Research shows that several key factors can increase trust in the workplace.  Usually, we trust others when we share a common goal or interest. If that isn’t the case, and we can’t create a common goal, then we look to see if the other person has a high regard for us.  In other words, I want to see that you care about what I care about. And if that’s not the reality, than I want to see that you care about me. Being more transparent, sharing more information and disclosing something personal can often uncover commonality.  However, if we differ, your ability to show respect for my viewpoint and dignity may make up the difference.  Wise leaders learn that gestures of respect must be applied equally, regardless of  the other person’s status, if they are to be trusted.

Whatever gestures you make, remember that trust is hard to earn and easy to lose.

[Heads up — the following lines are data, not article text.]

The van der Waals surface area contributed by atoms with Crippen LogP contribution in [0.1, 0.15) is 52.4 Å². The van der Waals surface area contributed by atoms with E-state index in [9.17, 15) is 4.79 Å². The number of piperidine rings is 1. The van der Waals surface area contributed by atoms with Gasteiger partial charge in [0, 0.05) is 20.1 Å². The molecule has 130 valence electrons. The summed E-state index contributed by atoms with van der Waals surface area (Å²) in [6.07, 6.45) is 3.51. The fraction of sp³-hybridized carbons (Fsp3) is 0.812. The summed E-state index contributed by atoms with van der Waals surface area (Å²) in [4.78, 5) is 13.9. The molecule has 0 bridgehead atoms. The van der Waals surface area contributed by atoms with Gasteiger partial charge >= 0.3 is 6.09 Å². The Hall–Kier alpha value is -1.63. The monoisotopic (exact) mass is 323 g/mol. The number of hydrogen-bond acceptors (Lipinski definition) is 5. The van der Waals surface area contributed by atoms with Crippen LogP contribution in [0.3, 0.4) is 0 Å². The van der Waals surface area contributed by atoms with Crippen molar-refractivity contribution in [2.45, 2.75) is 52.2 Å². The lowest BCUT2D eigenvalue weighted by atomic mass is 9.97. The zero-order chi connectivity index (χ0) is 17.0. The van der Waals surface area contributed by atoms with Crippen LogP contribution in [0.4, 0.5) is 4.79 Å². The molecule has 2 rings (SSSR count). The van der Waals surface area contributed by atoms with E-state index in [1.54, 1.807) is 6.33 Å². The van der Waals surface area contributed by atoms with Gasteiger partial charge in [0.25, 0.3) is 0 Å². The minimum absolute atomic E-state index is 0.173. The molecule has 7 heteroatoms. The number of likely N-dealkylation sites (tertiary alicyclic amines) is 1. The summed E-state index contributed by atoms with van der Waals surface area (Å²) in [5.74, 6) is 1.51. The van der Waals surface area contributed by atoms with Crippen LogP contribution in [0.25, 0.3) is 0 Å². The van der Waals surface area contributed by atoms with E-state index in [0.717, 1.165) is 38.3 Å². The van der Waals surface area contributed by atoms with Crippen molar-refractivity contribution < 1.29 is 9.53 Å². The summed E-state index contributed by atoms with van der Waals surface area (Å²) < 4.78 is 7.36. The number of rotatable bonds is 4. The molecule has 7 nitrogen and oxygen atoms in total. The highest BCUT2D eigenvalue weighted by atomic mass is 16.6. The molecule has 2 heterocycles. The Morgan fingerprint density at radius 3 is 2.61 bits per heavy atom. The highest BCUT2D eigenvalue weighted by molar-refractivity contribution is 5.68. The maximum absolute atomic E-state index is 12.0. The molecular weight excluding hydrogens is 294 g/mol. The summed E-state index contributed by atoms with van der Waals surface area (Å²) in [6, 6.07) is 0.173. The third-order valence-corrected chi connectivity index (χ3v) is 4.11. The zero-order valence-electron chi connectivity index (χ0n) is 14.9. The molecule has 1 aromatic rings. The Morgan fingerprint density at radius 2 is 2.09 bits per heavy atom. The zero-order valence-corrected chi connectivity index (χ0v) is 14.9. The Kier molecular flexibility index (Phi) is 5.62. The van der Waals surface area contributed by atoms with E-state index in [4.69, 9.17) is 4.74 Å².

It’s hard to earn because trust takes time to build. One of the ways in which our brains work is to store memories about the people we work with, and over time we begin to notice patterns. This leads us to make inferences about how a person will act in the future. Of course, this brilliant cognitive ability saves us the trouble of trying to figure every one out each new day of work (remember the hilarious movie “50 First Dates”!) But it also creates problems, especially for long-term employees in one company. Even when you develop a new skill and more effective, healthier ways of behaving people will remember the “old” you, and they will expect and trust that you will behave as you have before. Leading well is a skill that is learned the hard way. Many managers have suffered from one embarrassing blunder early in their career, only to realize it can take months or even years to recover the team’s trust. Best thing to do is to confess your mistake and show confidence in your current self.